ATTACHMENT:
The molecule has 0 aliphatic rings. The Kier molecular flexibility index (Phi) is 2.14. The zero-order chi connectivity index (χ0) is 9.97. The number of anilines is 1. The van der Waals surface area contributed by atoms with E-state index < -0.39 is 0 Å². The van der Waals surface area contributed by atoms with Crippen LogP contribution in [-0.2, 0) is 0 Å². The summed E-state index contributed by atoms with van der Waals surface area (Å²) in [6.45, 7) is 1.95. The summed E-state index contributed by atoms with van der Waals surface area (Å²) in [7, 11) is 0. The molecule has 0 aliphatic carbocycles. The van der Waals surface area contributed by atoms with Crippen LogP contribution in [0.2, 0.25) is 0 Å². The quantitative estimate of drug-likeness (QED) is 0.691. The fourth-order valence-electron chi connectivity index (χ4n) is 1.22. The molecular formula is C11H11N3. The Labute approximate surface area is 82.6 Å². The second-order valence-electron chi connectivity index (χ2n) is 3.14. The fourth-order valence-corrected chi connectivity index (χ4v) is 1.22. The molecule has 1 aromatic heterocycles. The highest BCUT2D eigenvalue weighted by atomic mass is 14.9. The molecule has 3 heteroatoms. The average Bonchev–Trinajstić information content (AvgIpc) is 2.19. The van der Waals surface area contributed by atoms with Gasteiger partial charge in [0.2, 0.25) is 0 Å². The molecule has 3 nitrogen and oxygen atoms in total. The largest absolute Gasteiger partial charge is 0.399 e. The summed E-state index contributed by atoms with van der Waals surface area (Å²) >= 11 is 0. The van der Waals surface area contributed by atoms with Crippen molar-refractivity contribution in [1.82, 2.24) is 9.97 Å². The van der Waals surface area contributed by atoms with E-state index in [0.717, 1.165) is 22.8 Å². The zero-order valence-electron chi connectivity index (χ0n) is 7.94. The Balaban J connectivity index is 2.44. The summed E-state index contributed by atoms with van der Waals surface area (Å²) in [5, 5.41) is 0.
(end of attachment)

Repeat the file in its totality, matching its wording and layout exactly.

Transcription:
The molecule has 0 aliphatic rings. The Kier molecular flexibility index (Phi) is 2.14. The zero-order chi connectivity index (χ0) is 9.97. The number of anilines is 1. The van der Waals surface area contributed by atoms with E-state index < -0.39 is 0 Å². The van der Waals surface area contributed by atoms with Crippen LogP contribution in [-0.2, 0) is 0 Å². The summed E-state index contributed by atoms with van der Waals surface area (Å²) in [6.45, 7) is 1.95. The summed E-state index contributed by atoms with van der Waals surface area (Å²) in [7, 11) is 0. The molecule has 0 aliphatic carbocycles. The van der Waals surface area contributed by atoms with Crippen LogP contribution in [0.2, 0.25) is 0 Å². The quantitative estimate of drug-likeness (QED) is 0.691. The fourth-order valence-electron chi connectivity index (χ4n) is 1.22. The molecular formula is C11H11N3. The Labute approximate surface area is 82.6 Å². The second-order valence-electron chi connectivity index (χ2n) is 3.14. The fourth-order valence-corrected chi connectivity index (χ4v) is 1.22. The molecule has 1 aromatic heterocycles. The highest BCUT2D eigenvalue weighted by atomic mass is 14.9. The molecule has 3 heteroatoms. The average Bonchev–Trinajstić information content (AvgIpc) is 2.19. The van der Waals surface area contributed by atoms with Gasteiger partial charge in [0.2, 0.25) is 0 Å². The molecule has 3 nitrogen and oxygen atoms in total. The largest absolute Gasteiger partial charge is 0.399 e. The summed E-state index contributed by atoms with van der Waals surface area (Å²) >= 11 is 0. The van der Waals surface area contributed by atoms with Crippen molar-refractivity contribution in [1.82, 2.24) is 9.97 Å². The van der Waals surface area contributed by atoms with E-state index in [0.717, 1.165) is 22.8 Å². The zero-order valence-electron chi connectivity index (χ0n) is 7.94. The Balaban J connectivity index is 2.44. The summed E-state index contributed by atoms with van der Waals surface area (Å²) in [5, 5.41) is 0.